Opinion
Every Student Succeeds Act Opinion

Four Ways to Protect Vulnerable Students Under ESSA

By Alice Johnson Cain — July 15, 2016 4 min read

When the Every Student Succeeds Act became law last December, the education community breathed a collective sigh of relief. The bill was nearly a decade overdue after widespread dissatisfaction with its predecessor, No Child Left Behind. The conventional wisdom among ESSA’s advocates was that the new law would refocus attention on the country’s most vulnerable students.

But seven months after ESSA’s passage and a year away from its implementation, children in high-poverty schools face a new risk of losing critical resources that support their academic success and well-being.

When policy issues arise, the devil is often in the details. In this case, the detail is in the language of the bill. Previously, states were required to use $15 billion annually for high-poverty, or Title I, schools to provide extra services for high-need students. ESSA may change that. Because of ambiguity in the new language of the Title I requirement, states could try to use these critical dollars from the federal government to supplant—rather than supplement—existing state and local funding. This would leave little or no money for extra services that more than 21 million low-income students in 56,000 Title I schools need. It also flies in the face of Title I’s stated purpose: to provide all students equal access to a high-quality education.

BRIC ARCHIVE

Given the high stakes, Congress continues to argue about how to implement the law, most recently at a House hearing late last month. In April, a panel of state chiefs, educators, and others assembled to develop rules for how states should carry out the law’s requirements. Reaching no agreement, they were disbanded. The responsibility of developing ESSA regulations thus fell to the U.S. Department of Education, led by Secretary of Education John B. King Jr.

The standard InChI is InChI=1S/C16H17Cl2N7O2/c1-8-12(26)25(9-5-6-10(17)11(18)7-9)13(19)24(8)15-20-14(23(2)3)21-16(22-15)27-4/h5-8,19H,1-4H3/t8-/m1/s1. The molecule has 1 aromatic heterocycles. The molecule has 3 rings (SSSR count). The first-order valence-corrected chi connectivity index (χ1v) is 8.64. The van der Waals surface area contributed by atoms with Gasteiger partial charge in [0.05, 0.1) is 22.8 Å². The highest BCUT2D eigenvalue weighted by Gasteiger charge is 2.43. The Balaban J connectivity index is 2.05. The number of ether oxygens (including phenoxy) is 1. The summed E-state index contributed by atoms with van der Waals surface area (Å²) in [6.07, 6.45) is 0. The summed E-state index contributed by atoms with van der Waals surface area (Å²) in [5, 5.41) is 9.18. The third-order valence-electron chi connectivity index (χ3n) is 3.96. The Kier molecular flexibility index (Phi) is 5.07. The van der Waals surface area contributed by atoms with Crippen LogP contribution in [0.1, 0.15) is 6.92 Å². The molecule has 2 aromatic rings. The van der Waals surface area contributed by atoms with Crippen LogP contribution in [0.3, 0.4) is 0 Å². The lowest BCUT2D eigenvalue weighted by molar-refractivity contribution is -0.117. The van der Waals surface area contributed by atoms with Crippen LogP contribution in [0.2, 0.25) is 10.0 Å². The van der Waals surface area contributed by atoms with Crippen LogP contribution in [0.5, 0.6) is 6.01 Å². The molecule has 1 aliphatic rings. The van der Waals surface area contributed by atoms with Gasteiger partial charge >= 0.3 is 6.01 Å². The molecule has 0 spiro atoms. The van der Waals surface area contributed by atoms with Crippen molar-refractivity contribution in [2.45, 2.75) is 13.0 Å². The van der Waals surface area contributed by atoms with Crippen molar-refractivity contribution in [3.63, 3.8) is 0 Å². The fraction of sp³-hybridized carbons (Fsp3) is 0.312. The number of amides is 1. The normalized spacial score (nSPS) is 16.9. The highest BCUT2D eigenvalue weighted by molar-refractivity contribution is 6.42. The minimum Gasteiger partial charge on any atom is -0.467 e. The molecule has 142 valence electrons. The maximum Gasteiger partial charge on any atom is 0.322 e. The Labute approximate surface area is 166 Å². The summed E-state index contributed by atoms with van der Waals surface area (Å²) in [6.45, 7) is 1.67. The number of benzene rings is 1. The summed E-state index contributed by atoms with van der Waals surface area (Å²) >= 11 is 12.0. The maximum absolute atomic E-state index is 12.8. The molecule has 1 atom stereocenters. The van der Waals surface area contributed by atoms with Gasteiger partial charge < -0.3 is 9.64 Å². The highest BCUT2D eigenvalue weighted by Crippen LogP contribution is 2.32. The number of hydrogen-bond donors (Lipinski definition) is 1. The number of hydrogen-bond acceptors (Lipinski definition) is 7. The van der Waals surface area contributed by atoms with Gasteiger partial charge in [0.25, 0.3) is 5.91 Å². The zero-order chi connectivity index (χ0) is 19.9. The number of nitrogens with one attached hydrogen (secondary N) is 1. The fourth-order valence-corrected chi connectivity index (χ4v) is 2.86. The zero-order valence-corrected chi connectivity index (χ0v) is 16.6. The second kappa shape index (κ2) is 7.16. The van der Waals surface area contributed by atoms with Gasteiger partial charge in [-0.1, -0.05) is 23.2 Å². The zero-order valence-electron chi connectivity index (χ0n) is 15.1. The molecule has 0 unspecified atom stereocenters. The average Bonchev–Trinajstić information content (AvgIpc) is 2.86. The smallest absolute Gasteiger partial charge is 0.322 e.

As executive vice president of Teach Plus, a national nonprofit that prepares teachers to play leadership roles in decisions of policy and practice, I have heard concerns from teachers in high-poverty schools who say the ultimate success or failure of ESSA rests on how we resolve this funding dispute. In May, more than 600 Title I teachers and principals (including a number of Teach Plus educators) signed a letter to the secretary asking him to issue regulatory language that would clarify any misunderstandings about Title I school funding prior to the law’s implementation.

In underscoring that letter and the importance of refocusing our attention on our nation’s most vulnerable students, I’d like to offer these suggestions to Secretary King:

Strong regulations are necessary to ensure Title I dollars play their essential part in fulfilling our nation's commitment to the next generation."

Don’t allow states to cut services that are making a difference in the lives of students. Teach Plus recently polled more than 1,000 teachers nationwide to ask whether their Title I schools have sufficient resources to meet students’ learning needs. Nearly three out of four responded with a resounding no. They identified a long list of unmet needs, including requests for literacy and math coaches; access to technology; and more counselors and social workers. Current Title I funding generally supports extra instruction in reading and math, as well as preschool, after-school, and summer programs that extend classroom curricula and othersupports. As any teacher will tell you, students who face obstacles of poverty need these supports. Listen to the teachers.

Don’t let Congress do your job. No matter how long the current political theater around ESSA lasts, Congress will never agree how best to interpret the tweak to the Title I language once the law is in place. The legislative branch passed the law; now, it is up to the executive branch, not Congress, to oversee its implementation.

Continue to seek solutions. The Congressional Research Service expressed concern in a recent report that the Education Department’s first proposal to regulate Title I spending went beyond what ESSA will allow. The department should now use creative problem-solving to explore possible alternatives that would meet the letter and spirit of the law.